Rutgers belly dance troupe serves as symbol of diversity
Belly dance requires the use of every part of the body, but most especially the hips, according the Rutgers Belly Dance Troupe’s website.
The dance has different costumes and styles depending upon the country and region, and as its popularity has become global, new styles have evolved in the west.
Belly Dancing, which originated in the Middle East, has since become widespread and is represented here by the Rutgers Belly Dance Troupe, which began in 2005.
Pearl Verma, president of the troupe, said aspiring troupe members must go through two weeks of tryouts in the fall.
“I have had a passion for dancing since I was 6,” said Verma, a School of Engineering senior. “When I came to school here I knew engineering was going to be really stressful for me, and I wanted to continue learning to dance.”
She saw the group at the involvement fair and instantly wanted to try it out.
Not only does the troupe, made up of 12 members, showcase their dances at the University, but they also travel to other universities like the University of Massachusetts and Columbia University to perform for their belly-dancing peers, she said.
In order to fund their travels, Verma said the troupe relies on funding from the Rutgers University Student Assembly and fundraisers.
Kassia Leon, the public relations and fundraising chair of the troupe, said the troupe sometimes has hookah nights as fundraisers.
Leon, a School of Arts and Sciences senior, said the dance troupe wears two different costumes depending on the dance they are performing.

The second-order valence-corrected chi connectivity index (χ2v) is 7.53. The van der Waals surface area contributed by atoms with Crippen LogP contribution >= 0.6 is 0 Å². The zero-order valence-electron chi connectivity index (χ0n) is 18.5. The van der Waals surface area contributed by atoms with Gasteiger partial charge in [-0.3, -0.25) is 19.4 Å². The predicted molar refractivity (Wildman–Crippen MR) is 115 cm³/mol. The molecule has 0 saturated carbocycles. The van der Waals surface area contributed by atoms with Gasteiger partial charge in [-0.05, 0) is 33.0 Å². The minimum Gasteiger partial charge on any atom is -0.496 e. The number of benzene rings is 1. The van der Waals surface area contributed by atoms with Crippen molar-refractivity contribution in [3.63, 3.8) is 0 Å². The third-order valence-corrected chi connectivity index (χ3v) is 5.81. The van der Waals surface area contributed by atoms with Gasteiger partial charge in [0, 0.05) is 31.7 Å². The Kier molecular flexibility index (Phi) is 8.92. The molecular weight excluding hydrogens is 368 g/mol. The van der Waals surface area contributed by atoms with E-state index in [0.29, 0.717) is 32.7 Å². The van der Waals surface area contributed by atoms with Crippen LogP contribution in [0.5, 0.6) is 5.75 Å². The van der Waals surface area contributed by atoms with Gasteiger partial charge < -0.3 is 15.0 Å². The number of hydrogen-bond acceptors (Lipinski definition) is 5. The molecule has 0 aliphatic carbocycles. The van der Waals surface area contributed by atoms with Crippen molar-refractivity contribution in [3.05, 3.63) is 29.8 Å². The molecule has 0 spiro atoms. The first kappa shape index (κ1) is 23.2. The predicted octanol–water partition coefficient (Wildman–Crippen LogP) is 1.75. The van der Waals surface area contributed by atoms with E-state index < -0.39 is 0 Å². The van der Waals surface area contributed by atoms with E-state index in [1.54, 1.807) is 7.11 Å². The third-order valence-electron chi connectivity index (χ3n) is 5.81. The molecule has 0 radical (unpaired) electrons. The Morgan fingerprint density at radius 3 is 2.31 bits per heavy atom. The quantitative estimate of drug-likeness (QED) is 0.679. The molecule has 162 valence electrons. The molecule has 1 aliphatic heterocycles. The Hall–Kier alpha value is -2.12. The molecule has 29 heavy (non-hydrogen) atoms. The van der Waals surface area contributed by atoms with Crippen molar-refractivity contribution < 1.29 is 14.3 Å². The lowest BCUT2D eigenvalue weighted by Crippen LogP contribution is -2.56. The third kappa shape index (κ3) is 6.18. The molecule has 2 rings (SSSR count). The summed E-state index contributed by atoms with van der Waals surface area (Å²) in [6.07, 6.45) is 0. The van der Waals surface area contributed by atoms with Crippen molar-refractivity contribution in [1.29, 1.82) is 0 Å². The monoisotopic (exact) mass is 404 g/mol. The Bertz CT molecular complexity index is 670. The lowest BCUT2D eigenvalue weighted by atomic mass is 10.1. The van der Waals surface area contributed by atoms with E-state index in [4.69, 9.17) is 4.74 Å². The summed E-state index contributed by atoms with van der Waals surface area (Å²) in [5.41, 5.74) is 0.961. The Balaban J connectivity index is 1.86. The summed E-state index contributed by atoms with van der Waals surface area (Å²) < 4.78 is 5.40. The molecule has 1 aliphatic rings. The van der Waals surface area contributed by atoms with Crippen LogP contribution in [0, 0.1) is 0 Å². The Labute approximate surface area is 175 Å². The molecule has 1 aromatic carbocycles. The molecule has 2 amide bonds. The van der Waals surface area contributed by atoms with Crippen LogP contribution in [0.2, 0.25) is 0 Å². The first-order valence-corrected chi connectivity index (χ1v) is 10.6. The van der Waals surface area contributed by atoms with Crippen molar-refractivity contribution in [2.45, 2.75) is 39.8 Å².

The costumes, which range from long skirts to tribal pants, are referred to as cultural and tribal costumes, Leon said.
“Not only do we incorporate our personal styles into our costumes, we try our best to represent Rutgers as well, by incorporating the school colors of red and black,” Leon said.
The troupe has proved to be a diverse community as it consists of people from various cultural backgrounds who express themselves and their culture through art, Leon said.
“The troupe serves as a medium for us to express our personalities and our cultures through the solos we do and also our costumes,” she said.
The troupe’s coaches, Lindsey Sherratt and Tina Dukandar, joined the group as regular members and became coaches when the opportunity opened up.
“My experience as a coach has been great and rewarding. A lot of dancers that do join our troupe have never had any experience with this sort of dance. It’s really nice seeing how they progress from being novices to really amazing dancers that aren’t afraid to go on stage,” said Dukandar, a School of Arts and Sciences junior.
Coaches are tasked with choreographing the group’s various showcases and rely on YouTube videos for inspiration, Dukandar said.
They also find ideas through watching various works from established belly dancers like Zoe Jakes, Sera Solstice and Rachel Brice whom they look up to, Dukandar said.
“Coaching can a be challenge — coming up with creative dances on a deadline, I have work and school a lot of times its difficult for Tina and I to balance out our busy schedules, said Sherratt, a School of Environmental and Biological Science senior.
Sherratt said the troupe plans to have their annual spring Hafla, which will include performances, free food and henna, on April 17 at Trayes Hall on the Douglass campus.